Does EAP need a concept of discourse community?
Today in EAP, the roles of genre and task are clearer than that of discourse community (DC), especially as DCs are divisible into two types: local (an academic unit) and focal (BALEAP). I argue that the usefulness of the DC concept varies according to identifiable contextual factors.
John Swales has been involved in EAP since 1963. Although officially retired, he still works on various projects.
Emancipating ourselves from mental slavery: Affording knowledge in our practice.
This paper will explore the prevalence of ‘tacit praxis’ (Maton et al, 2016) in EAP; that is that the theory behind our practice is hidden. The session will argue that ‘knowledge blindness’ (Maton, 2014) not only impedes our practice, but also our ability to drive EAP forward as a discipline.
Senior Lecturer in EAP, BALEAP TEAP Senior Fellow and Senior Fellow of the HEA. I co-ordinate our pre-sessional and am module leader for a ‘Subject Studies’ module on our foundation programme for home students. I am a PhD student at Coventry University, exploring the affordance of knowledge on a pre-sessional.
Interactivity between a first-year content course and EAP course assignment for skill transferability
Tyson Seburn and Dr Alexandra Guerson
Focusing on assignments created collaboratively between first-year professor and EAP instructor, this paper will show how the interactivity between a content course and an EAP course offered by the International Foundation Program at the University of Toronto facilitates student learning and transferability of skills.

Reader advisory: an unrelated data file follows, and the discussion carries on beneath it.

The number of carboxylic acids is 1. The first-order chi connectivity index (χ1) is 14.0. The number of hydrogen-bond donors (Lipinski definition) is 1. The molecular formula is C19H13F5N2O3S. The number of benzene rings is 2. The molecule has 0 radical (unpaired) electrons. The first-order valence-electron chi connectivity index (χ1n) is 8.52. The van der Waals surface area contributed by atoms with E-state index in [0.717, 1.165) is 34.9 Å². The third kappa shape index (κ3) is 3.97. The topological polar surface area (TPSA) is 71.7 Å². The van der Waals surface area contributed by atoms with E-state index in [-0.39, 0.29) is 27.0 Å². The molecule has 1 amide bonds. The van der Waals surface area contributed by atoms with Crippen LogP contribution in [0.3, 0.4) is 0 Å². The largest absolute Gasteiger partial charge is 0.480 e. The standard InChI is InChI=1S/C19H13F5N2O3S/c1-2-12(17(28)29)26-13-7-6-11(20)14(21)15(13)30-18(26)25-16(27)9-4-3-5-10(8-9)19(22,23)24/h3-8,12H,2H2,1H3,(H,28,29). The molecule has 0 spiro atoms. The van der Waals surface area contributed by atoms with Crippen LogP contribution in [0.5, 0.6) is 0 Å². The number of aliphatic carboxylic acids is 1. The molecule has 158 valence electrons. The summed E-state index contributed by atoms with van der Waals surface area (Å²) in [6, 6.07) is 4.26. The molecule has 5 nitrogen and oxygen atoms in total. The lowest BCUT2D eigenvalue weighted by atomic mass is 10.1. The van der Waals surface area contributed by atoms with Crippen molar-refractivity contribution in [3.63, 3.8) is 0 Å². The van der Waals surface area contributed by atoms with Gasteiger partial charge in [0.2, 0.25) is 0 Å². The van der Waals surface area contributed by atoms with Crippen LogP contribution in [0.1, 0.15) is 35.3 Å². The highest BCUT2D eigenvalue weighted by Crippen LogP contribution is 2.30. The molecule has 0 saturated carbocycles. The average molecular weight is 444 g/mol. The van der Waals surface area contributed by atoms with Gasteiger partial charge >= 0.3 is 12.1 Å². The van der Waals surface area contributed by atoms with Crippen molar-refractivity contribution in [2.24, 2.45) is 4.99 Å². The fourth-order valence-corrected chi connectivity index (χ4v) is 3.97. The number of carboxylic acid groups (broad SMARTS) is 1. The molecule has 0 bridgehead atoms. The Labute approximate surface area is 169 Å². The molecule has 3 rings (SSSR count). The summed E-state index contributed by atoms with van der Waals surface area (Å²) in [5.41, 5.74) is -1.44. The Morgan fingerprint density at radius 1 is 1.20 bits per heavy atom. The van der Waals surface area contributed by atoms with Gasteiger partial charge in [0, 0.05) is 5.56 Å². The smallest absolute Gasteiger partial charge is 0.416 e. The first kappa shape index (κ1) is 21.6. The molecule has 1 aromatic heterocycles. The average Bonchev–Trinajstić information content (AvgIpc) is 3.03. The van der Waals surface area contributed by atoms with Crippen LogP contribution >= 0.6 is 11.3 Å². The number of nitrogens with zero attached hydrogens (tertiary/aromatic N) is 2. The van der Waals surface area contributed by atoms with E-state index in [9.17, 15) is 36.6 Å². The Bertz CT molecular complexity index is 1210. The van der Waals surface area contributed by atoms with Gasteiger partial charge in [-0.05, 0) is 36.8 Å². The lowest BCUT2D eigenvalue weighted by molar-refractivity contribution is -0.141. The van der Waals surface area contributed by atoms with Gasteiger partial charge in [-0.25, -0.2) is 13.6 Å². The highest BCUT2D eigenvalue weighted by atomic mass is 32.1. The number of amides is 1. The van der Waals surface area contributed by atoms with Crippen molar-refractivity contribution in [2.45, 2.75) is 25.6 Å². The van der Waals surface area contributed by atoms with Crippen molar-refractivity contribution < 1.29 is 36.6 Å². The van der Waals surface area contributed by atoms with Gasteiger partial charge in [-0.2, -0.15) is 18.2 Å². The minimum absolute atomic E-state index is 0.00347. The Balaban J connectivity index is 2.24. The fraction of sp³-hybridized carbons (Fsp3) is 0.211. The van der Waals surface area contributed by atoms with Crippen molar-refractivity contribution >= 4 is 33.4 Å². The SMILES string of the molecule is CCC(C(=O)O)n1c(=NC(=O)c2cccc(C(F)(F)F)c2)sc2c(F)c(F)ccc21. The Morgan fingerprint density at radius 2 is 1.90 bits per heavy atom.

Alexandra Guerson has a PhD from the University of Toronto, where she has been a lecturer at the International Foundation Program since 2010. She teaches World History to first-year international students and Digital Humanities to fourth-year students.
Tyson Seburn has an MA in Educational Technology & TESOL from the University of Manchester, and leads the Critical Reading and Writing EAP course at the International Foundation Program at the University of Toronto. He is author of Academic Reading Circles (the round) and member of the IATEFL TDSIG committee.
Organizational change for enhancing EAP learning
Dr Tijen Aksit and Dr Necmi Aksit
The purpose of this paper is to describe the change process an EAP program at an English-medium higher education institution in Turkey has been going through for enhancing student learning, and to use Four Frame Model of Bolman and Deal (2003) as a lens to analyse the underlying principles of the process.
Tijen Aksit holds a PhD in Educational Science and an MA and a BSc in ELT. She has been teaching EAP for more than 25 years. She has been Director of Faculty Academic English Program since 2007 and Acting Director of School of English Language since 2015.
Necmi Aksit has a BSc and an MA in ELT, and holds a PhD in Educational Administration. He teaches pre-service and in-service teacher education courses at the Graduate School of Education. He is now Assistant Director in the Graduate School of Education and Associate Dean in the Faculty of Education.
The development of national International Foundation Year (IFY) awards